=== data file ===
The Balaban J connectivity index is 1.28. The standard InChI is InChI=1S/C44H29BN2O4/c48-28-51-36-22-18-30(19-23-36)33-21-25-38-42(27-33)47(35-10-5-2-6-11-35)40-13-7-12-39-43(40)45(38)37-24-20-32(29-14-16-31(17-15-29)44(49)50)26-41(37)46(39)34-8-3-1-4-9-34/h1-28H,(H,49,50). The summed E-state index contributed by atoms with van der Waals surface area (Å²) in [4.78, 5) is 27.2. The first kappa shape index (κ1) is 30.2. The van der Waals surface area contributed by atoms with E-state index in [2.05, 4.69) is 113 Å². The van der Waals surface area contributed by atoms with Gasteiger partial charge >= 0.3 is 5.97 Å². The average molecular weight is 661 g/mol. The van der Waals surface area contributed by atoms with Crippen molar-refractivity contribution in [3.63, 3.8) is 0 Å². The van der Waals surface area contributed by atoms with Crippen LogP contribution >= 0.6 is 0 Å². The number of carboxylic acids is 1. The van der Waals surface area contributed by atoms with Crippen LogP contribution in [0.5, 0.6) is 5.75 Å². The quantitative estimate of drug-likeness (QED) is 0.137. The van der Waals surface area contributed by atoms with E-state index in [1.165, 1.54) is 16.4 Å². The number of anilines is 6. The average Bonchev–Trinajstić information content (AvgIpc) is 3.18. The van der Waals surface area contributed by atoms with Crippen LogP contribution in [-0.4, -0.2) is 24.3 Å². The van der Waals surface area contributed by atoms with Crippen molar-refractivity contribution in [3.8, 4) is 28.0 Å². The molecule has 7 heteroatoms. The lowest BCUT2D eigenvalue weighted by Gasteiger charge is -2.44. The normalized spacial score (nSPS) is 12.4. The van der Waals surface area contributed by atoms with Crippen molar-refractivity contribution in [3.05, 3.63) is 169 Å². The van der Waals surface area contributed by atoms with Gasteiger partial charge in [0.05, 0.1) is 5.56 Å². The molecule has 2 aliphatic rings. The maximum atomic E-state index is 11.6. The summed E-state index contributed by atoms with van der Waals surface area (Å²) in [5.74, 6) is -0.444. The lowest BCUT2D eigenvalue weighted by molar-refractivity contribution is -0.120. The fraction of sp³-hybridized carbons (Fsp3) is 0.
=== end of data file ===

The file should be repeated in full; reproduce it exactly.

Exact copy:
The Balaban J connectivity index is 1.28. The standard InChI is InChI=1S/C44H29BN2O4/c48-28-51-36-22-18-30(19-23-36)33-21-25-38-42(27-33)47(35-10-5-2-6-11-35)40-13-7-12-39-43(40)45(38)37-24-20-32(29-14-16-31(17-15-29)44(49)50)26-41(37)46(39)34-8-3-1-4-9-34/h1-28H,(H,49,50). The summed E-state index contributed by atoms with van der Waals surface area (Å²) in [4.78, 5) is 27.2. The first kappa shape index (κ1) is 30.2. The van der Waals surface area contributed by atoms with E-state index in [2.05, 4.69) is 113 Å². The van der Waals surface area contributed by atoms with Gasteiger partial charge >= 0.3 is 5.97 Å². The average molecular weight is 661 g/mol. The van der Waals surface area contributed by atoms with Crippen molar-refractivity contribution in [3.63, 3.8) is 0 Å². The van der Waals surface area contributed by atoms with Crippen LogP contribution >= 0.6 is 0 Å². The number of carboxylic acids is 1. The van der Waals surface area contributed by atoms with Crippen LogP contribution in [0.5, 0.6) is 5.75 Å². The quantitative estimate of drug-likeness (QED) is 0.137. The van der Waals surface area contributed by atoms with E-state index in [1.165, 1.54) is 16.4 Å². The number of anilines is 6. The average Bonchev–Trinajstić information content (AvgIpc) is 3.18. The van der Waals surface area contributed by atoms with Crippen LogP contribution in [-0.4, -0.2) is 24.3 Å². The van der Waals surface area contributed by atoms with Crippen molar-refractivity contribution in [3.8, 4) is 28.0 Å². The molecule has 7 heteroatoms. The lowest BCUT2D eigenvalue weighted by Gasteiger charge is -2.44. The normalized spacial score (nSPS) is 12.4. The van der Waals surface area contributed by atoms with Crippen molar-refractivity contribution in [3.05, 3.63) is 169 Å². The van der Waals surface area contributed by atoms with Gasteiger partial charge in [0.05, 0.1) is 5.56 Å². The molecule has 2 aliphatic rings. The maximum atomic E-state index is 11.6. The summed E-state index contributed by atoms with van der Waals surface area (Å²) in [5.74, 6) is -0.444. The lowest BCUT2D eigenvalue weighted by molar-refractivity contribution is -0.120. The fraction of sp³-hybridized carbons (Fsp3) is 0.